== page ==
Behavior-based Statistics Preserving Network Trace Anonymization

In modern network measurement research, there exists a clear and demonstrable need for open sharing of large-scale network traffic datasets between organizations. Beyond network measurement, many security-related fields, such as those focused on detecting new exploits or worm outbreaks, stand to benefit given the ability to easily correlate information between several different sources.

Currently, the primary factor limiting such sharing is the risk of disclosing private information. While prior anonymization work has focused on traffic con- tent, analysis based on statistical behavior patterns within network traffic has, so far, been under-explored. The statistics preserving network trace anonymization project explores a new behavior-based approach towards network trace source-anonymization, one that is motivated by anonymity-by-crowds where traffic mixing is conditioned on the statistical similarity in host behavior. We develop new time-series models for network traffic and kernel metrics for similarity. Anonymity and statistics-preservation are framed as congruent objectives in an unsupervised-learning problem. Source-anonymity is connected directly to the group size and homogeneity under this approach, and metrics for these properties are derived.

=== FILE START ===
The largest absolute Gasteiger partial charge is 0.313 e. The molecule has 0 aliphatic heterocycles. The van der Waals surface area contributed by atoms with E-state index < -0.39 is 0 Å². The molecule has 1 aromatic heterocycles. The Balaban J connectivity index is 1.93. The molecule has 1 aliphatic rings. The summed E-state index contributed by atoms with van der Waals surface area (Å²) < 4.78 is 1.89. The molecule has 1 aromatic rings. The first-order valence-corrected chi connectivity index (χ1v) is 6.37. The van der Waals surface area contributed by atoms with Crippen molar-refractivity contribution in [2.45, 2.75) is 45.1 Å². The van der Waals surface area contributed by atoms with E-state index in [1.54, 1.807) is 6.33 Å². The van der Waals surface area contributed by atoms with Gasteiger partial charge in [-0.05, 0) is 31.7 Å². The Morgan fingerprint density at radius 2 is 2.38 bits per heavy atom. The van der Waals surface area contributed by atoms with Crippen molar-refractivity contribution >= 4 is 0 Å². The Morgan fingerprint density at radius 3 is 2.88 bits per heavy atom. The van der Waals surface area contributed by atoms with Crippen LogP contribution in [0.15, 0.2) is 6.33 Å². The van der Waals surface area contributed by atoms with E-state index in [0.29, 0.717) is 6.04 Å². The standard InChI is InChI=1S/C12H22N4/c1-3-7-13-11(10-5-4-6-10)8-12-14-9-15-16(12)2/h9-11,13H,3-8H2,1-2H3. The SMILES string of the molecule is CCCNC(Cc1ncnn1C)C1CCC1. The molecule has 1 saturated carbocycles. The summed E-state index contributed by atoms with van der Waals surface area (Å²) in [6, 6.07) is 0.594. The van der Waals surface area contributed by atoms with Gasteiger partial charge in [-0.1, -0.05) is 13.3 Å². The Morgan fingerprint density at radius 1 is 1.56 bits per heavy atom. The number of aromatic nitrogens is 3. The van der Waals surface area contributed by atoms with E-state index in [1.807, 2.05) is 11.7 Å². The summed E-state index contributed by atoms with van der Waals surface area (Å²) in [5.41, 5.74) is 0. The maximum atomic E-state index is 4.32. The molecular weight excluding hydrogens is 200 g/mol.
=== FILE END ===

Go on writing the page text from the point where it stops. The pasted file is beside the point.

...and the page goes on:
Optimal segmentation of the population into anonymized groups is approximated with a graph-partitioning problem. Algorithms that guarantee a minimum anonymity-set size are presented, as well as novel techniques for behavior visualization and compression. Empirical evaluations on a range of network traffic datasets show significant advantages in both accuracy and runtime over similar solutions.